The Now and Then Beatles is a Wistful Curiosity
Now and Then Beatles : Let’s address the most obvious criticism first: “Now and Then,” a song billed as The Beatles’ final single, probably doesn’t live up to “Let It Be,” “Strawberry Fields Forever,” or whatever. Serve as your personal favorite Beatles song. The song started out as a simple demo – just John Lennon, recording on a boombox at home in the late ’70s, with the TV in the background – and has lived on as a simple demo that has blossomed into a credible full-band. production
The story of its making is just as interesting as the song, if not more so. The band began the process of tempering “Now and Then” back in the mid-1990s, during sessions that completed earlier “last Beatles songs”—namely 1995’s “Free as a Bird” and 1996’s “Real Love.” George Harrison also recorded the guitar part for “Now and Then”, which is crucial, as he died in 2001. The problem: Given the original tape quality, the constant noise and the TV in the background, Lennon’s demo just wasn’t. Showroom-ready. They couldn’t separate their vocals and piano enough to polish them as much as they needed, so the song was shelved.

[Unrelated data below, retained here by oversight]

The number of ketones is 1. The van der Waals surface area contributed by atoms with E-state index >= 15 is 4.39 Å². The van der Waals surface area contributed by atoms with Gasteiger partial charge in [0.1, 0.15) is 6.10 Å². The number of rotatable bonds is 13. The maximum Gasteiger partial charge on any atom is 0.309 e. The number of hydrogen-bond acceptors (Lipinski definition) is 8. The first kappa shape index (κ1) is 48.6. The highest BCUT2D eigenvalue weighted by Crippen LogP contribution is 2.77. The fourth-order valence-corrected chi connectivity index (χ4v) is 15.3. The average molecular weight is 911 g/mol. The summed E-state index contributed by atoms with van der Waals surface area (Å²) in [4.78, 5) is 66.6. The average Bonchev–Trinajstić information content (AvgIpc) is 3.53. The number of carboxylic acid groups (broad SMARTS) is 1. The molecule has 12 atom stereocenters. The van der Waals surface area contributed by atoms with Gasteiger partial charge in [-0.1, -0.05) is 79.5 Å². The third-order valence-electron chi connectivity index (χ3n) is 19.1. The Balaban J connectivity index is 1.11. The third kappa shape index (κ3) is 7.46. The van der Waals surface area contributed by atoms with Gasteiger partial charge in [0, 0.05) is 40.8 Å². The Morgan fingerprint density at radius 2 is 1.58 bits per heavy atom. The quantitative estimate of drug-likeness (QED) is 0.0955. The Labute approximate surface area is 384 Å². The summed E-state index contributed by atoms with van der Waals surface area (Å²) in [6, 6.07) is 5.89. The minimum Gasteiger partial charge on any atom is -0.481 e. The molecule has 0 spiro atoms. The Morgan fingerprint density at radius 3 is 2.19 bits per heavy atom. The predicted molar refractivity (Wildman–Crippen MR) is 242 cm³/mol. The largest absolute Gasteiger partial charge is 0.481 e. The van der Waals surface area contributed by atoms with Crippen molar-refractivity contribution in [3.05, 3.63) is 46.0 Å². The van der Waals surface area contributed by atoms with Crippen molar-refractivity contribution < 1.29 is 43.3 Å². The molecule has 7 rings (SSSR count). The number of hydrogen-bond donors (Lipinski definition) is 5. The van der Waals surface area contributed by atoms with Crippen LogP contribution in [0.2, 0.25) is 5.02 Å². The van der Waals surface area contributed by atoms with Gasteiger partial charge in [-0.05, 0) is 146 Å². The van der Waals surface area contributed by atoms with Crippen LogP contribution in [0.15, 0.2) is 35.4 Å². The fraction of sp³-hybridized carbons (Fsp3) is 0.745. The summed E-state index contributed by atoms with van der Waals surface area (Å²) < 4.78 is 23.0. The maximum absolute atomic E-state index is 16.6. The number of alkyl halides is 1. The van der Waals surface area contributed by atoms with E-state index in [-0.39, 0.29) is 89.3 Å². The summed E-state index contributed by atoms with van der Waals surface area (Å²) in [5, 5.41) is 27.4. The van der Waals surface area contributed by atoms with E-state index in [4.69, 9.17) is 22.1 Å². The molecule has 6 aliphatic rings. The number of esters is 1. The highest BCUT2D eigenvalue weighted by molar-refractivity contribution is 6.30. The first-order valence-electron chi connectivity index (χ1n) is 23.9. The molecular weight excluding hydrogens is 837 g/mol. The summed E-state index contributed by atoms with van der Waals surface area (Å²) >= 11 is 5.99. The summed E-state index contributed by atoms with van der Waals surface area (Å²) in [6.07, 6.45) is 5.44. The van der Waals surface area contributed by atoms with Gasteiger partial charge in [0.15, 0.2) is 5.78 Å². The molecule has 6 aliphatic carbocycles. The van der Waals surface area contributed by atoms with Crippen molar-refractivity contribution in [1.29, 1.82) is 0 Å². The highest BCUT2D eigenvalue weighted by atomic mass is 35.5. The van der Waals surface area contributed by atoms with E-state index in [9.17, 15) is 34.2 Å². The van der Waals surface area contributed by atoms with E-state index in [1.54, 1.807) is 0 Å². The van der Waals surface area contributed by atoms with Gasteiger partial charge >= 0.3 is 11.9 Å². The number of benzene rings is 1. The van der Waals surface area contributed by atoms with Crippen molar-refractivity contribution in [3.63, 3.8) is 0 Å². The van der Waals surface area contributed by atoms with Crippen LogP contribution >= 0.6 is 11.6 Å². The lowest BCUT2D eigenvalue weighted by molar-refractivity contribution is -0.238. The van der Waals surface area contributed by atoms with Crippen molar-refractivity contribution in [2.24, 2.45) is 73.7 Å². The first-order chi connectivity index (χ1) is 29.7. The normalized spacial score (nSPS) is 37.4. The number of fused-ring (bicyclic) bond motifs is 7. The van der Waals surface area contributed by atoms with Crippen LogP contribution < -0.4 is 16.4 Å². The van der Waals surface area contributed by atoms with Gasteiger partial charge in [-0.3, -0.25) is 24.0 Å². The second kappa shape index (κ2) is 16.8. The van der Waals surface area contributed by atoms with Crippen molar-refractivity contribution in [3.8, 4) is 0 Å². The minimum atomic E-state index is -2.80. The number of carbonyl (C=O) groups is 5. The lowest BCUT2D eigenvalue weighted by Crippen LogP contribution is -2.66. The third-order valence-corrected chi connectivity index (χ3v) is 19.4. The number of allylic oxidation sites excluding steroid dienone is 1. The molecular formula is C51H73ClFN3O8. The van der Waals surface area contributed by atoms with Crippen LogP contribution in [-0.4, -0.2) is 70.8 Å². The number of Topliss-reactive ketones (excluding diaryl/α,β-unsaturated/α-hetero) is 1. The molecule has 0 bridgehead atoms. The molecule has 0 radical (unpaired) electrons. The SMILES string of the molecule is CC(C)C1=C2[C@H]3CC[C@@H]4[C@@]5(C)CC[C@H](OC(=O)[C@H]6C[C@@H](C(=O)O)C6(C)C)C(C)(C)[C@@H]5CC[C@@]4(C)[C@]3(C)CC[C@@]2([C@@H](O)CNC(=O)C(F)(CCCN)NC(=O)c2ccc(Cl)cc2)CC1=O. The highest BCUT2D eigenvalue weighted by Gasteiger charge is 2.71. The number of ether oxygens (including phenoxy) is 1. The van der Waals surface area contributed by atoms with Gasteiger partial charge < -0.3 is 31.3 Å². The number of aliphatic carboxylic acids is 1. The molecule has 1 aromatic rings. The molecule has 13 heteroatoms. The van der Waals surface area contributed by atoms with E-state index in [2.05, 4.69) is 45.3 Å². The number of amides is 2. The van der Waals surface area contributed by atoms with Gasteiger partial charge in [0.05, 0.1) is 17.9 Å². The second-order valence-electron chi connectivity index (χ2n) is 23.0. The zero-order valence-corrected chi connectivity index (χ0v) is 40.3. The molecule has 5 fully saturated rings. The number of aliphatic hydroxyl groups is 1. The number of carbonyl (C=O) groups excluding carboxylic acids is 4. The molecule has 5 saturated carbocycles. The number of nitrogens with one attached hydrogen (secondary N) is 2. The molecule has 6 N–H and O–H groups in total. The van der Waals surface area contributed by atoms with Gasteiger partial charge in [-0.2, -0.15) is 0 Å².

That’s where artificial intelligence comes into play. Using the same technology Peter Jackson used to restore the footage used in his epic 2021 documentary The Beatles: Get Back, AI helped isolate Lennon’s vocals, his piano, and extraneous background noises and hisses that needed to be removed. For all the hand-wringing about The Beatles getting assistance from AI, this isn’t a zombie AI Lennon writing and performing songs from scratch.
Still, “Now and Then” never surpasses what it’s meant to be: a heartfelt, lovingly rendered curiosity. It’s easy to see how Lennon’s words would take on more meaning for the Beatles’ Paul McCartney and Ringo Starr, People undoubtedly remember their friends who have passed away with a mix of appreciation and sadness – Every now and then / I miss you / Oh, every now and then / I want you to be there for me / Always come back to me.
As that quote suggests, however, aside from general admiration, nostalgia, and deep sadness, “Now and Then” isn’t much lyrically speaking. It’s a cocktail of emotions that’s perfect for The Beatles, circa 2023, when half of its members had passed away too soon and the other half are interpreting Lennon’s remarks from their early 1980s perspective. But there’s not much insight here, and Lennon’s vocals – buffed up as he is – were certainly not up to how he wanted the finished song to sound.
Which leaves us with four simple, improbably ending minutes. “Now and Then” never lived up to the body of his earlier work. But it can never reduce it. After that, let it be and celebrate every Beatles moment.